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Sometimes it takes the simplest of meals to remind you what real, good food actually is. I had this revelation last night as I tucked into my dinner for one of scrambled eggs on toast.
Mr Rigg was away for the night and my dinner choice was based on the fact that I really couldn’t be arsed to make anything more just for myself. We have a lovely farm up the road who produce organic eggs, so I always have a large tray of their eggs on hand for quick meals.
This time I had treated myself to some of their white Leghorn eggs, which I scrambled in my own sweet fashion – melt a healthy amount of raw butter in a saucepan, crack the eggs directly into the hot butter without whisking prior (I had two whole eggs and an extra yolk). Next I turn the heat down and let the eggs cook a little in the butter without touching them, then I use a spoon to break them up. This way you end up a mixture of quite distinct ‘white’ and ‘yolk’ but also some standard pale yellow scramble as well.
I considered skimming some cream off the top of our raw milk to add to the pan of eggs, cream in scrambled eggs is divine – don’t bother with milk! Anyway, that seemed like too much effort, so I just seasoned with salt and pepper and added generous amounts of snipped mint and chives from the garden, plus some pretty purple chive flowers.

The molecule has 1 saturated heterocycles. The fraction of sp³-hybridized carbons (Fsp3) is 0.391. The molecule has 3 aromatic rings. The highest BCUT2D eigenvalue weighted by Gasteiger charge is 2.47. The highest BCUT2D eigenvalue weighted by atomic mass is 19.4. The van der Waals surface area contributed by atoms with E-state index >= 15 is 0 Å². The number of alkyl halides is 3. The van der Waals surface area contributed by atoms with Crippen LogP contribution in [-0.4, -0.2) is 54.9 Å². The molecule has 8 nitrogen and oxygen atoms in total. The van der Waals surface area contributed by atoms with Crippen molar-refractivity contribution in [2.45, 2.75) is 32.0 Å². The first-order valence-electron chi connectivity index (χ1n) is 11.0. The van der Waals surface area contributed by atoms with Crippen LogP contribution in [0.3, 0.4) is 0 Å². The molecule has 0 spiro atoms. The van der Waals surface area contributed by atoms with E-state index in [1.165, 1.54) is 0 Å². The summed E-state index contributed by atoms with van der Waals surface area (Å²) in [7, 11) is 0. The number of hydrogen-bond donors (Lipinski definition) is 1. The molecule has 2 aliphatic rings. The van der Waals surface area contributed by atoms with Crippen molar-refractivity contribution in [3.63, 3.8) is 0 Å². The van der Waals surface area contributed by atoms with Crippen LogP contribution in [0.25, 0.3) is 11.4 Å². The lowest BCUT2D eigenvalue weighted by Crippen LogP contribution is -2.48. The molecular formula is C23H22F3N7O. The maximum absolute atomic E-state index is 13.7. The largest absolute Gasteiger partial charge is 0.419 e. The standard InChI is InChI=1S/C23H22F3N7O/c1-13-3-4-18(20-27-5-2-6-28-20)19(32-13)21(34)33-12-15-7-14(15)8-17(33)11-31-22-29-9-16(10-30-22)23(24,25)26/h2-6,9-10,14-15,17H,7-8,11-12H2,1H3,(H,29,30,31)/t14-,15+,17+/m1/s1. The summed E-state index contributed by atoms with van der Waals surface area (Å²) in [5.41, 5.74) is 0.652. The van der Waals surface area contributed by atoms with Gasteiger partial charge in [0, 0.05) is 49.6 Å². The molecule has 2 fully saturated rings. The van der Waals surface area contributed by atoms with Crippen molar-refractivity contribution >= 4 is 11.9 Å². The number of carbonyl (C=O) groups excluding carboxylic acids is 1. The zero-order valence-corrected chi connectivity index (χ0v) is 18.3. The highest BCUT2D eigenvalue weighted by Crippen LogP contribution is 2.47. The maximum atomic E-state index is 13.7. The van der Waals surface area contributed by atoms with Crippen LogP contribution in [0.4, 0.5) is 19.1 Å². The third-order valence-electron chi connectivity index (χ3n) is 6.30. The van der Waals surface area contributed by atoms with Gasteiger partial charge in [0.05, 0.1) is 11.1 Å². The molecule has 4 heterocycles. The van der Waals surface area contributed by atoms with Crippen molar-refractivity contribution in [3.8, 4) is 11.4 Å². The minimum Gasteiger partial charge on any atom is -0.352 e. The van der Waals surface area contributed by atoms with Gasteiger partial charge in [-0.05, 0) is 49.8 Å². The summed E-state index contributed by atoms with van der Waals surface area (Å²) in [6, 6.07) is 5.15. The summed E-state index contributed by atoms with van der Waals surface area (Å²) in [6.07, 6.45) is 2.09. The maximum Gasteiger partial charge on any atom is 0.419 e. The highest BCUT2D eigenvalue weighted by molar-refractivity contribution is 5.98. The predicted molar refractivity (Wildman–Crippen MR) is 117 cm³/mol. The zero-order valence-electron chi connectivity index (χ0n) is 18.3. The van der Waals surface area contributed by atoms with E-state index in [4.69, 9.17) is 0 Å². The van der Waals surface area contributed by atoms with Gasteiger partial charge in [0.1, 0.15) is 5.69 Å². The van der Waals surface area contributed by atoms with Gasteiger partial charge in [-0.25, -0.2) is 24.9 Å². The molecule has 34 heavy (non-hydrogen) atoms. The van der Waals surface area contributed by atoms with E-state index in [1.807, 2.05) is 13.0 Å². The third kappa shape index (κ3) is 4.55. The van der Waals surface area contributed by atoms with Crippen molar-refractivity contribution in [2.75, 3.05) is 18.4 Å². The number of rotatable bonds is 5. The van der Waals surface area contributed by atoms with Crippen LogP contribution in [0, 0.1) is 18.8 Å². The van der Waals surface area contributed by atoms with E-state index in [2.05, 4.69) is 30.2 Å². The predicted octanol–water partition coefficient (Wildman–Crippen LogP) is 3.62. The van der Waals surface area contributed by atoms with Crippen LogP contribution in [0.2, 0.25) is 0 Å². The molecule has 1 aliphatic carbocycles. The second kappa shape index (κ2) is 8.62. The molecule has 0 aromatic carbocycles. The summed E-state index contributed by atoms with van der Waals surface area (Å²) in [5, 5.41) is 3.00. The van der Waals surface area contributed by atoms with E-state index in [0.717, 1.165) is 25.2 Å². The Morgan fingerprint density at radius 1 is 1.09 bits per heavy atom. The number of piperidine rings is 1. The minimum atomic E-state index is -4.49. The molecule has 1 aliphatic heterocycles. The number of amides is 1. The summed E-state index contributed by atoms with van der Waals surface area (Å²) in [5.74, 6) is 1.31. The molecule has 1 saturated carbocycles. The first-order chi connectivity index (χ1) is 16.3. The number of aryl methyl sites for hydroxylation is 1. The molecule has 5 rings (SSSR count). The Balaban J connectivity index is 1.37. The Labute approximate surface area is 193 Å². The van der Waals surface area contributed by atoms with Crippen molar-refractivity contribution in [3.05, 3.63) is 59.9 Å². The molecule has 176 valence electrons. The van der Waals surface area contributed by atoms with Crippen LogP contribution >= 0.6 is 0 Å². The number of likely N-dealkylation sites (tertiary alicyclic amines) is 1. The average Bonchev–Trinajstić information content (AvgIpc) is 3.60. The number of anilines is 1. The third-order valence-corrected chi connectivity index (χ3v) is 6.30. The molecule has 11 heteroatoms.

Yesterday was our first wedding anniversary, and having spent the previous 24 hours tucked away in bliss at the Inn at Whitewell, and with the gorgeous warm weather, we decided last minute to have dinner at the allotment.
We boiled up some new potatoes, got a barbeque going to cook the sausages and burgers, and Mr Rigg watered the vegetables.
It reminded me of how much I enjoy cooking outside with the challenge of limited gadgets and gismos to help you prepare your meal. It reminded me of sunny evenings cooking market ingredients in the Loire Valley.
It has been ages since I last posted a recipe – as a result I can’t remember what I’ve been eating over the past few months and I don’t have the notes written down anywhere to recreate anything nice that we made. Last night’s dinner was worth finding some time to sit down and share it with you – I could have eaten platefuls.
To start with, there was scrambled eggs on lightly toasted bread. I like to make my scrambled eggs by melting butter in a pan, cracking in the eggs, letting them cook a little before breaking them up a bit, letting them cook some more, stirring, and so on. This produces a scrambled egg with bits of white and yolk rather than just a uniform pale yellow version.